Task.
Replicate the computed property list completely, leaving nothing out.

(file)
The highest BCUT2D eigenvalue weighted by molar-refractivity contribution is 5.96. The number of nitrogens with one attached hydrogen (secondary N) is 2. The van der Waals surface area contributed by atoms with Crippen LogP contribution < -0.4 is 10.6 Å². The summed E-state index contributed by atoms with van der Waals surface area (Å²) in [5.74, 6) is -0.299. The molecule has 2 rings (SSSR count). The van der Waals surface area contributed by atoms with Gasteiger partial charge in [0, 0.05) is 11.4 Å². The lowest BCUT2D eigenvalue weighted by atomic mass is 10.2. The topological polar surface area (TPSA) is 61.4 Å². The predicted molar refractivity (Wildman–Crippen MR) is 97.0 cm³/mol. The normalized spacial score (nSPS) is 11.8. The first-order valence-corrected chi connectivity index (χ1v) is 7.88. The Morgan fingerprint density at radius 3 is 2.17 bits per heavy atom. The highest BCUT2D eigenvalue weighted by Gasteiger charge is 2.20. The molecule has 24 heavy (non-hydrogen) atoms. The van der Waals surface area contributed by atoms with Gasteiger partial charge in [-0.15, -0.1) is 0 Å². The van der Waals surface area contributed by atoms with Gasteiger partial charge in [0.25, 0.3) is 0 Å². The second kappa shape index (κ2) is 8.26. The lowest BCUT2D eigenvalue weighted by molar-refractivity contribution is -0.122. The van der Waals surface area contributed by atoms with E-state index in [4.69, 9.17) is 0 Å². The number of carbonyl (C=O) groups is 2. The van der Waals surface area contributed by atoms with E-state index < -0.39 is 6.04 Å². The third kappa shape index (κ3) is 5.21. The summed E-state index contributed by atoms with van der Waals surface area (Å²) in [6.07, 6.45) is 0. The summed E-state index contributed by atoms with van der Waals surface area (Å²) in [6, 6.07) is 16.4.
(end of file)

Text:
The highest BCUT2D eigenvalue weighted by molar-refractivity contribution is 5.96. The number of nitrogens with one attached hydrogen (secondary N) is 2. The van der Waals surface area contributed by atoms with Crippen LogP contribution < -0.4 is 10.6 Å². The summed E-state index contributed by atoms with van der Waals surface area (Å²) in [5.74, 6) is -0.299. The molecule has 2 rings (SSSR count). The van der Waals surface area contributed by atoms with Gasteiger partial charge in [0, 0.05) is 11.4 Å². The lowest BCUT2D eigenvalue weighted by atomic mass is 10.2. The topological polar surface area (TPSA) is 61.4 Å². The predicted molar refractivity (Wildman–Crippen MR) is 97.0 cm³/mol. The normalized spacial score (nSPS) is 11.8. The first-order valence-corrected chi connectivity index (χ1v) is 7.88. The Morgan fingerprint density at radius 3 is 2.17 bits per heavy atom. The highest BCUT2D eigenvalue weighted by Gasteiger charge is 2.20. The molecule has 24 heavy (non-hydrogen) atoms. The van der Waals surface area contributed by atoms with Gasteiger partial charge in [-0.15, -0.1) is 0 Å². The van der Waals surface area contributed by atoms with Gasteiger partial charge in [0.25, 0.3) is 0 Å². The second kappa shape index (κ2) is 8.26. The lowest BCUT2D eigenvalue weighted by molar-refractivity contribution is -0.122. The van der Waals surface area contributed by atoms with E-state index in [4.69, 9.17) is 0 Å². The number of carbonyl (C=O) groups is 2. The van der Waals surface area contributed by atoms with E-state index < -0.39 is 6.04 Å². The third kappa shape index (κ3) is 5.21. The summed E-state index contributed by atoms with van der Waals surface area (Å²) in [6.07, 6.45) is 0. The summed E-state index contributed by atoms with van der Waals surface area (Å²) in [6, 6.07) is 16.4.